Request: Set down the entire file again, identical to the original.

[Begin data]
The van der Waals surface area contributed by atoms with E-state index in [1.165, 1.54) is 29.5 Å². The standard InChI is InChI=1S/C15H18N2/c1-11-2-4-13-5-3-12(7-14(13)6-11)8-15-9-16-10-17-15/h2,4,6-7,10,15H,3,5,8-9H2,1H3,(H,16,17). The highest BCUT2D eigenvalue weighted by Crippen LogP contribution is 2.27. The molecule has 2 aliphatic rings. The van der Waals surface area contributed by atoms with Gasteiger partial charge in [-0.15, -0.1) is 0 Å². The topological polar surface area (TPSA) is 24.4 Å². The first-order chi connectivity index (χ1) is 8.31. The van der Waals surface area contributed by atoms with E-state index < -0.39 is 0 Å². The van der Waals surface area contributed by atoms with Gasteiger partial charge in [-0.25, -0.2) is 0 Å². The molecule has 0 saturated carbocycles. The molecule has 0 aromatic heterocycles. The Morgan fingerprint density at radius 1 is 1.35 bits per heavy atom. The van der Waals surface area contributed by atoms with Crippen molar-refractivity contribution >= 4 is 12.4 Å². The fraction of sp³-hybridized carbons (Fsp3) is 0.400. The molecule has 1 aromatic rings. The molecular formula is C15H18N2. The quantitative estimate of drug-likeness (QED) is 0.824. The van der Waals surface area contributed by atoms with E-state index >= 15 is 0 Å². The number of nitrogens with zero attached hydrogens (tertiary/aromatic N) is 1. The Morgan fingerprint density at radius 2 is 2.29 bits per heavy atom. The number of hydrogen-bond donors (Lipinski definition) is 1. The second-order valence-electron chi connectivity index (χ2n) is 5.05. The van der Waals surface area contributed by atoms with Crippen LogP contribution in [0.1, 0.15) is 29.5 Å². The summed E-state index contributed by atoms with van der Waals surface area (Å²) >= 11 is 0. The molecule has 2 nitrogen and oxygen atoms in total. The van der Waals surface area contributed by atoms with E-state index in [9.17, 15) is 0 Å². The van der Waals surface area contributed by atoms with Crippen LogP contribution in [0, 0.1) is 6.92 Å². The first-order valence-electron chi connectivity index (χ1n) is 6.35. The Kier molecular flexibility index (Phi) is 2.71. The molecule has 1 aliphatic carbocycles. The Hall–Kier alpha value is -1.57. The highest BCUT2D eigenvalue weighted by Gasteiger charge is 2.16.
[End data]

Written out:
The van der Waals surface area contributed by atoms with E-state index in [1.165, 1.54) is 29.5 Å². The standard InChI is InChI=1S/C15H18N2/c1-11-2-4-13-5-3-12(7-14(13)6-11)8-15-9-16-10-17-15/h2,4,6-7,10,15H,3,5,8-9H2,1H3,(H,16,17). The highest BCUT2D eigenvalue weighted by Crippen LogP contribution is 2.27. The molecule has 2 aliphatic rings. The van der Waals surface area contributed by atoms with Gasteiger partial charge in [-0.15, -0.1) is 0 Å². The topological polar surface area (TPSA) is 24.4 Å². The first-order chi connectivity index (χ1) is 8.31. The van der Waals surface area contributed by atoms with E-state index < -0.39 is 0 Å². The van der Waals surface area contributed by atoms with Gasteiger partial charge in [-0.25, -0.2) is 0 Å². The molecule has 0 saturated carbocycles. The molecule has 0 aromatic heterocycles. The Morgan fingerprint density at radius 1 is 1.35 bits per heavy atom. The van der Waals surface area contributed by atoms with Crippen molar-refractivity contribution >= 4 is 12.4 Å². The fraction of sp³-hybridized carbons (Fsp3) is 0.400. The molecule has 1 aromatic rings. The molecular formula is C15H18N2. The quantitative estimate of drug-likeness (QED) is 0.824. The van der Waals surface area contributed by atoms with E-state index >= 15 is 0 Å². The number of nitrogens with zero attached hydrogens (tertiary/aromatic N) is 1. The Morgan fingerprint density at radius 2 is 2.29 bits per heavy atom. The number of hydrogen-bond donors (Lipinski definition) is 1. The second-order valence-electron chi connectivity index (χ2n) is 5.05. The van der Waals surface area contributed by atoms with Crippen LogP contribution in [0.1, 0.15) is 29.5 Å². The summed E-state index contributed by atoms with van der Waals surface area (Å²) >= 11 is 0. The molecule has 2 nitrogen and oxygen atoms in total. The van der Waals surface area contributed by atoms with E-state index in [9.17, 15) is 0 Å². The van der Waals surface area contributed by atoms with Crippen LogP contribution in [0, 0.1) is 6.92 Å². The first-order valence-electron chi connectivity index (χ1n) is 6.35. The Kier molecular flexibility index (Phi) is 2.71. The molecule has 1 aliphatic carbocycles. The Hall–Kier alpha value is -1.57. The highest BCUT2D eigenvalue weighted by Gasteiger charge is 2.16.